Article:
Monday, March 14, 2022

Feeling Lucky?

Where do writers get their inspiration?


That's what we asked our IWSG #7 FIRST LOVE authors this month, and here's what they said...

"I find inspiration and ideas in so many places: while dreaming, exercising, reading a great book, watching a good movie, listening to music, traveling – anything that gets me away from work and relaxed. I try to read and write every day. I read a variety of fiction genres, books on the craft, and blogs of other authors. I have a variety of interests and hobbies. I love learning about the history of other cultures, and studying people. There is so much inspiration in the world. The human race is an astounding species and we've been capable of some of the most amazing and horrific acts. Those universal traits can inspire so many tales - both fiction and nonfiction." -- Sylvia Ney, Paper Faces


"Inspiration for stories can come from anywhere. All it takes is something to make me imagine a scene, and my writer's brain runs with it. If I feel it's worthy enough to turn into a book, I jot the idea in a folder of story ideas and save it.

The inspiration for my debut novel, Come Back, came from a nonfiction book I was reading with my daughter. It was about a teen girl traveling on the Oregon Trail. It mentioned the many possessions -even furniture- that westward travelers threw out along the side of the trail to lighten the weight of the wagons. I thought, "Hm... If I can find a way to get the heroine left behind, she could use that stuff to survive until the hero found her." I felt so clever, until I remembered I had to come up with the rest of the plot." -- Melissa Maygrove, My Heart Approves


"Once a year, I mount an expedition to the Caves of Samalando, wherein is located the Lake of Krambastallah, home to the Great Spirit Fish, Ted. I speak to Ted the ancient, sacred words (“Murfreesboro, Tennessee”) and in return, he gifts me with a Stone of Inspiration, providing me with all the creative ideas I need for the next twelve months. It’s a dangerous and complex process, but the upside is I can claim the whole thing as a business expense and write it off my taxes. Ted is a dependent." -- Templeton Moss, My First Love(s)


"I’m inspired by books, movies, TV, real life…pretty much everything. Usually it starts with finding a character or scene that I can’t get out of my mind. If I’m still thinking about it days later, I start asking “What if?” What if that character were evil instead of good? What if the story happened in a different time period? Before long, I’ve gone down so many rabbit holes that I’m left with something brand new and exciting!" -- Kim Elliot, Clyde and Coalesce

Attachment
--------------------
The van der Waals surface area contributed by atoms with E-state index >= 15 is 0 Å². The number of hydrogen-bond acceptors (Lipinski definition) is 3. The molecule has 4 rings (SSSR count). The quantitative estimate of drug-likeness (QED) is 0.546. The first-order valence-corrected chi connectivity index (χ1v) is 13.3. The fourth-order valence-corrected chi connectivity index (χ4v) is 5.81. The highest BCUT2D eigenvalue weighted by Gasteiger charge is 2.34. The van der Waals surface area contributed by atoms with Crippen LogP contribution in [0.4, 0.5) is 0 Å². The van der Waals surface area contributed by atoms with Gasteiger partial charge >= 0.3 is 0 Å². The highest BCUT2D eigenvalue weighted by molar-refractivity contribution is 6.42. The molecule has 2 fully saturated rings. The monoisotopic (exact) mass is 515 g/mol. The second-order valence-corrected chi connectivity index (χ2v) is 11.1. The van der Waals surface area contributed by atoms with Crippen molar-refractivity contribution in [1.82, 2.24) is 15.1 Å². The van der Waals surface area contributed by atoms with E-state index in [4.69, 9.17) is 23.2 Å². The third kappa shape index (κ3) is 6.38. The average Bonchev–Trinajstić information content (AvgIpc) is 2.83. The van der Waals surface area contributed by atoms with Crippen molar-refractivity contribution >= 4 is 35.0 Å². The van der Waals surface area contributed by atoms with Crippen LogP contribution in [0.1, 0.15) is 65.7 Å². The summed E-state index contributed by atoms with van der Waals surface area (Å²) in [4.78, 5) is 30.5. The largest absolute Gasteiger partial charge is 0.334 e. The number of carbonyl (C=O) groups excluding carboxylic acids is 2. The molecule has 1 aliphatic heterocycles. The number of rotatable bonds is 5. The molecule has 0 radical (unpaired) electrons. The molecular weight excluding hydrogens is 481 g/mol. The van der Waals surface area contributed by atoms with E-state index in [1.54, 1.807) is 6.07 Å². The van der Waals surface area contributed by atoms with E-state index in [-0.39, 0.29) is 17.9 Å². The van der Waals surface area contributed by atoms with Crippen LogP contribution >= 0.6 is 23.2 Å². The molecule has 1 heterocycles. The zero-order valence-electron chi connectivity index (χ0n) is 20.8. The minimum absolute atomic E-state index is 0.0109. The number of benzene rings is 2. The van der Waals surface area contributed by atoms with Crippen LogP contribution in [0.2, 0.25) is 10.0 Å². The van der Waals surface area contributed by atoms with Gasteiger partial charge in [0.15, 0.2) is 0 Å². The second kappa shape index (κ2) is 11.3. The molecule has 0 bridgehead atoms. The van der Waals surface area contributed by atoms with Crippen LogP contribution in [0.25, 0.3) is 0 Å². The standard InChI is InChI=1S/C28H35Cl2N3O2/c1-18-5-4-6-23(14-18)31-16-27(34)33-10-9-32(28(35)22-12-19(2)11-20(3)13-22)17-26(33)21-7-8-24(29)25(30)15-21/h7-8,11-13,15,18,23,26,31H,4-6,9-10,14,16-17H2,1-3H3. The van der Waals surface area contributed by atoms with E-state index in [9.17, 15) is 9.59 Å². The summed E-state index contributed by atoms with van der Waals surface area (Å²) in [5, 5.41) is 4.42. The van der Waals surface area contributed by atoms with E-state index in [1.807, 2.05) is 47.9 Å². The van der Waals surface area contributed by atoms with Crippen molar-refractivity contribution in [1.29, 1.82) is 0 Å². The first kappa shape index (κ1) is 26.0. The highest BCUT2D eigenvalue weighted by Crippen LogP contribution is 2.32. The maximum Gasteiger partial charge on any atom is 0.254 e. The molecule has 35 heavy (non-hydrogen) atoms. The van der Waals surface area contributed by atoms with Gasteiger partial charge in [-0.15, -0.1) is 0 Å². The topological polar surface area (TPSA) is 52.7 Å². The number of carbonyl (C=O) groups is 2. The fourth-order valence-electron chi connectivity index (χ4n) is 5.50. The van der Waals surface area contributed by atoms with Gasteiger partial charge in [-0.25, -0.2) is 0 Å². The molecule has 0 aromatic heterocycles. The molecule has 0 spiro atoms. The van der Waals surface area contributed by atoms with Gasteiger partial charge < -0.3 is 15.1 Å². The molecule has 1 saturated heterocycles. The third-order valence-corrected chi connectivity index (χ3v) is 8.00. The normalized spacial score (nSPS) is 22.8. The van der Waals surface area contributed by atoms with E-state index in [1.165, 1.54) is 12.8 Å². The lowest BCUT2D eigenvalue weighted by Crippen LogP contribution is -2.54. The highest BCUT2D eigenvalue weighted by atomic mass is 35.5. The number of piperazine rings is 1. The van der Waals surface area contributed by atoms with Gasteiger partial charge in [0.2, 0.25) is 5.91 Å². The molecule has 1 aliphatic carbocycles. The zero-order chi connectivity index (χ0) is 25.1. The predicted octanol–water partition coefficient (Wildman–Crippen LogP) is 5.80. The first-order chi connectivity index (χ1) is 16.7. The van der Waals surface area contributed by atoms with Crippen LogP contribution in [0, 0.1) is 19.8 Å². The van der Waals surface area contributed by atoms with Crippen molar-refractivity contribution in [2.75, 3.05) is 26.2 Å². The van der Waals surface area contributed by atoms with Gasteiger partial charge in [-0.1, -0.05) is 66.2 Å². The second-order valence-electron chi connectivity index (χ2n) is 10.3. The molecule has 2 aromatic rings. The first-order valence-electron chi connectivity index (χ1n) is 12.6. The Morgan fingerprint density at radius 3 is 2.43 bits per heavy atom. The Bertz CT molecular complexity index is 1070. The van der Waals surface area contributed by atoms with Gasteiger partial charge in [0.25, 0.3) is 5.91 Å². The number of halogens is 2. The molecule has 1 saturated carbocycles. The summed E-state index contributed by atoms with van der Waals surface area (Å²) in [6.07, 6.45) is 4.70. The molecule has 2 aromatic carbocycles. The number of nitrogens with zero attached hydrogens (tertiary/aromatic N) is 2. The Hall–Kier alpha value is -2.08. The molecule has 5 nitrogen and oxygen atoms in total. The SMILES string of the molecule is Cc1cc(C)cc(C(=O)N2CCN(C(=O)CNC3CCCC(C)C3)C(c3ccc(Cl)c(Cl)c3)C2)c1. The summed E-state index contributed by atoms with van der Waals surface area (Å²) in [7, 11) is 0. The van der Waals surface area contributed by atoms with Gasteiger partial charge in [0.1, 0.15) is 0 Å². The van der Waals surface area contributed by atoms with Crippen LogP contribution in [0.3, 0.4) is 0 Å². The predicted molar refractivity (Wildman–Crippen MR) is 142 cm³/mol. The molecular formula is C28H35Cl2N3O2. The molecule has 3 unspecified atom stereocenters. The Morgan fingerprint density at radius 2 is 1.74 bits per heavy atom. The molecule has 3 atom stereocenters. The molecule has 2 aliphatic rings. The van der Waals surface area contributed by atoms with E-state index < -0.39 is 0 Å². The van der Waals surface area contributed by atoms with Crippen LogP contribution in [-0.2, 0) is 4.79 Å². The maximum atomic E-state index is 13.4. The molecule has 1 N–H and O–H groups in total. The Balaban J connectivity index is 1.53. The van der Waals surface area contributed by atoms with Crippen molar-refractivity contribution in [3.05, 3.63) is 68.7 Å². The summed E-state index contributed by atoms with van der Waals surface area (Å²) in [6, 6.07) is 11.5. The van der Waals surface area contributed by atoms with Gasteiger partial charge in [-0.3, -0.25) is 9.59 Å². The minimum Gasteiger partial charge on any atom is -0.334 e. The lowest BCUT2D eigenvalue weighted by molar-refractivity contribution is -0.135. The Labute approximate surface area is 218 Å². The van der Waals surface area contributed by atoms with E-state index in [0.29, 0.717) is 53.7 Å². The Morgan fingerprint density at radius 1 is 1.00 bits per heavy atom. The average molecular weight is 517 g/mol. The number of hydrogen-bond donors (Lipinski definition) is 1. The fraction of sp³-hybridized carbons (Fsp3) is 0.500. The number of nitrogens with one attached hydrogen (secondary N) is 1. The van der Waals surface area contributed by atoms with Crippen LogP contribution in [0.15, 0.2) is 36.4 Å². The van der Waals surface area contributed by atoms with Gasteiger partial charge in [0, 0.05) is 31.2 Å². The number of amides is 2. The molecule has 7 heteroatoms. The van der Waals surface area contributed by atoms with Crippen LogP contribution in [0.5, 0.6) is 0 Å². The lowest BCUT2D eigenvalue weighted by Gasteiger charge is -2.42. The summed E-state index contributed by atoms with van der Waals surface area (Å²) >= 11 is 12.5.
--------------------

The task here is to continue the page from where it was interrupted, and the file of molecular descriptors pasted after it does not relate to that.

"Old Europe has always been my favorite destination and became the inspiration for my stories, from flash fiction to full-length novels. From my six months of living in France, and countless visits to Paris, I have so many story ideas filling my head and my notebooks. I've published my first Paris novel, a womens' fiction/romance, Paris Dreams, which combines my love of fashion and art. I am working on the next which highlights traditional French cooking. My vampire romance series is set in Renaissance Italy, which combines my love of history with my deep love for Italy. Writing stories inspired by my travels means I can vicariously visit any time I wish." -- Denise Covey, Marmalade Sunset


"I’m not entirely sure, but I’ve come to believe that writers co-create with the universe—that it offers us bits and pieces of information/inspiration because it wants us to do something with them. It’s happened when listening to music, while watching movies, when a character’s name fell right into my lap…. It’s never just 'thinking' about something; it always feels like more, somehow. So I take these bits and pieces and ruminate on them, adding and subtracting in the best interest of the story, and draw on whatever additional insights the universe is willing to toss my way with gratitude as I work toward 'The End.'" -- Katie Klein, How to Save a Princess




Inspiration comes from anywhere and everywhere. Writers have a special ability to find a story from the smallest whisper to the most powerful bang, from past reality to future fantasy. Let your imagination run wild!

5 comments:

  1. I like the bit about Ted!
    We are an amazing bunch of people - stories are endless.

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  2. "What if?" is always a good question to ask.

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    Replies
    1. Yes. Asking 'what if?' has saved my butt a time or two with plotting. LOL

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  3. It's always fun to learn what inspires others, and to see how much we have in common.

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  4. @Melissa,
    "Until I remembered I had to come up with the rest of the plot."
    I keep having that same problem!

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Delighted to hear from you!